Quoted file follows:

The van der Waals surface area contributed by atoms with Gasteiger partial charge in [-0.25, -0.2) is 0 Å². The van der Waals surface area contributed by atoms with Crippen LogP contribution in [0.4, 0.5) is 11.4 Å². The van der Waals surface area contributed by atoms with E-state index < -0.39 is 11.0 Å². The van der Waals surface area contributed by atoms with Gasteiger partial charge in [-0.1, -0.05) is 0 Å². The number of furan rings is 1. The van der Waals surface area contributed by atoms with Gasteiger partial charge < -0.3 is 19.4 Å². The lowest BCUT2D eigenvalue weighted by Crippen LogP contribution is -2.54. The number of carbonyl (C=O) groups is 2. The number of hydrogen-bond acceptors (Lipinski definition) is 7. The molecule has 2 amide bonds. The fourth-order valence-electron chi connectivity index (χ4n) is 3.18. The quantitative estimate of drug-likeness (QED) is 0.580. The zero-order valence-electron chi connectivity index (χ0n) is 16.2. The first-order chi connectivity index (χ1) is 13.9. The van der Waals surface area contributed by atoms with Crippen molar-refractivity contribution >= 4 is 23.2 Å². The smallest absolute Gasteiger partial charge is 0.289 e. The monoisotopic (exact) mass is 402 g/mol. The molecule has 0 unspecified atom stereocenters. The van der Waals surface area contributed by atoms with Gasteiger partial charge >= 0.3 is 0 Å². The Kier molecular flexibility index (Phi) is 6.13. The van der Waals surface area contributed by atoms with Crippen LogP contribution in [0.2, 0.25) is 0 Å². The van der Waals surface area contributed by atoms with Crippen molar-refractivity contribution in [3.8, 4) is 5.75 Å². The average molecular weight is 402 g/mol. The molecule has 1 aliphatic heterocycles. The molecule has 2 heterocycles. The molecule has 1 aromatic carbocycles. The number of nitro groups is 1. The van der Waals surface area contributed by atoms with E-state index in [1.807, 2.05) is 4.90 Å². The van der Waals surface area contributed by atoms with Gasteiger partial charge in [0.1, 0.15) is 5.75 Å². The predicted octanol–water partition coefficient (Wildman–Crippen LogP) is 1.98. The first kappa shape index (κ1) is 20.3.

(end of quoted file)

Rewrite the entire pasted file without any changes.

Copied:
The van der Waals surface area contributed by atoms with Gasteiger partial charge in [-0.25, -0.2) is 0 Å². The van der Waals surface area contributed by atoms with Crippen LogP contribution in [0.4, 0.5) is 11.4 Å². The van der Waals surface area contributed by atoms with E-state index < -0.39 is 11.0 Å². The van der Waals surface area contributed by atoms with Gasteiger partial charge in [-0.1, -0.05) is 0 Å². The number of furan rings is 1. The van der Waals surface area contributed by atoms with Gasteiger partial charge < -0.3 is 19.4 Å². The lowest BCUT2D eigenvalue weighted by Crippen LogP contribution is -2.54. The number of carbonyl (C=O) groups is 2. The number of hydrogen-bond acceptors (Lipinski definition) is 7. The molecule has 2 amide bonds. The fourth-order valence-electron chi connectivity index (χ4n) is 3.18. The quantitative estimate of drug-likeness (QED) is 0.580. The zero-order valence-electron chi connectivity index (χ0n) is 16.2. The first-order chi connectivity index (χ1) is 13.9. The van der Waals surface area contributed by atoms with Crippen molar-refractivity contribution >= 4 is 23.2 Å². The smallest absolute Gasteiger partial charge is 0.289 e. The monoisotopic (exact) mass is 402 g/mol. The molecule has 0 unspecified atom stereocenters. The van der Waals surface area contributed by atoms with Gasteiger partial charge >= 0.3 is 0 Å². The Kier molecular flexibility index (Phi) is 6.13. The van der Waals surface area contributed by atoms with Crippen LogP contribution in [0.2, 0.25) is 0 Å². The van der Waals surface area contributed by atoms with Crippen molar-refractivity contribution in [3.8, 4) is 5.75 Å². The average molecular weight is 402 g/mol. The molecule has 1 aliphatic heterocycles. The molecule has 2 heterocycles. The molecule has 1 aromatic carbocycles. The number of nitro groups is 1. The van der Waals surface area contributed by atoms with E-state index in [1.807, 2.05) is 4.90 Å². The van der Waals surface area contributed by atoms with Gasteiger partial charge in [0.1, 0.15) is 5.75 Å². The predicted octanol–water partition coefficient (Wildman–Crippen LogP) is 1.98. The first kappa shape index (κ1) is 20.3.